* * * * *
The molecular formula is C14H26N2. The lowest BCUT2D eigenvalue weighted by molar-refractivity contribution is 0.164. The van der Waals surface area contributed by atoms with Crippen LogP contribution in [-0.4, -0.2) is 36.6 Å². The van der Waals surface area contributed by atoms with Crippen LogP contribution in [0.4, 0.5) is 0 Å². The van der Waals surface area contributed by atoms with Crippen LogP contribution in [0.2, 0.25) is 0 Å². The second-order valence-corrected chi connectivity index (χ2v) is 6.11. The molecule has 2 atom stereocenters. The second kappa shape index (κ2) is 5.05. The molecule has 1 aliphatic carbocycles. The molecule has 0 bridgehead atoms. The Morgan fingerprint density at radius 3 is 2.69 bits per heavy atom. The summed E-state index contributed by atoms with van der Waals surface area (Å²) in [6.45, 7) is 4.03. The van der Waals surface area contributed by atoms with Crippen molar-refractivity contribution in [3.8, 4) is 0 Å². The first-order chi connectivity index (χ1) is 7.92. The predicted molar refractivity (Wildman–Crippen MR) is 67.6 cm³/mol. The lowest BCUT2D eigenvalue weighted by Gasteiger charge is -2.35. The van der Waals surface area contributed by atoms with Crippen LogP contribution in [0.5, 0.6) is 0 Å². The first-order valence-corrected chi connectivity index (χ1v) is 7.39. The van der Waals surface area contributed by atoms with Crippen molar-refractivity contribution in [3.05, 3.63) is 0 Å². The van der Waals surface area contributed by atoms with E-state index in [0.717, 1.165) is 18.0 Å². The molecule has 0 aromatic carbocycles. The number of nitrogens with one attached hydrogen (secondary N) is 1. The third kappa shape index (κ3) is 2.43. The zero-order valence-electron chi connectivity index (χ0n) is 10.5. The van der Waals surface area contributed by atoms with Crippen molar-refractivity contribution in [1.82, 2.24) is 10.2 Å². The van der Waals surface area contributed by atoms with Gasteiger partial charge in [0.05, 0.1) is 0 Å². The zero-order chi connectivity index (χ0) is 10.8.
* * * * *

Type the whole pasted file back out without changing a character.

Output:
The molecular formula is C14H26N2. The lowest BCUT2D eigenvalue weighted by molar-refractivity contribution is 0.164. The van der Waals surface area contributed by atoms with Crippen LogP contribution in [-0.4, -0.2) is 36.6 Å². The van der Waals surface area contributed by atoms with Crippen LogP contribution in [0.4, 0.5) is 0 Å². The van der Waals surface area contributed by atoms with Crippen LogP contribution in [0.2, 0.25) is 0 Å². The second-order valence-corrected chi connectivity index (χ2v) is 6.11. The molecule has 2 atom stereocenters. The second kappa shape index (κ2) is 5.05. The molecule has 1 aliphatic carbocycles. The molecule has 0 bridgehead atoms. The Morgan fingerprint density at radius 3 is 2.69 bits per heavy atom. The summed E-state index contributed by atoms with van der Waals surface area (Å²) in [6.45, 7) is 4.03. The van der Waals surface area contributed by atoms with Crippen molar-refractivity contribution in [3.8, 4) is 0 Å². The first-order chi connectivity index (χ1) is 7.92. The predicted molar refractivity (Wildman–Crippen MR) is 67.6 cm³/mol. The lowest BCUT2D eigenvalue weighted by Gasteiger charge is -2.35. The van der Waals surface area contributed by atoms with Crippen LogP contribution in [0.5, 0.6) is 0 Å². The first-order valence-corrected chi connectivity index (χ1v) is 7.39. The van der Waals surface area contributed by atoms with Crippen molar-refractivity contribution in [3.05, 3.63) is 0 Å². The van der Waals surface area contributed by atoms with E-state index in [0.717, 1.165) is 18.0 Å². The molecule has 0 aromatic carbocycles. The number of nitrogens with one attached hydrogen (secondary N) is 1. The third kappa shape index (κ3) is 2.43. The zero-order valence-electron chi connectivity index (χ0n) is 10.5. The van der Waals surface area contributed by atoms with Crippen molar-refractivity contribution in [1.82, 2.24) is 10.2 Å². The van der Waals surface area contributed by atoms with Gasteiger partial charge in [0.05, 0.1) is 0 Å². The zero-order chi connectivity index (χ0) is 10.8.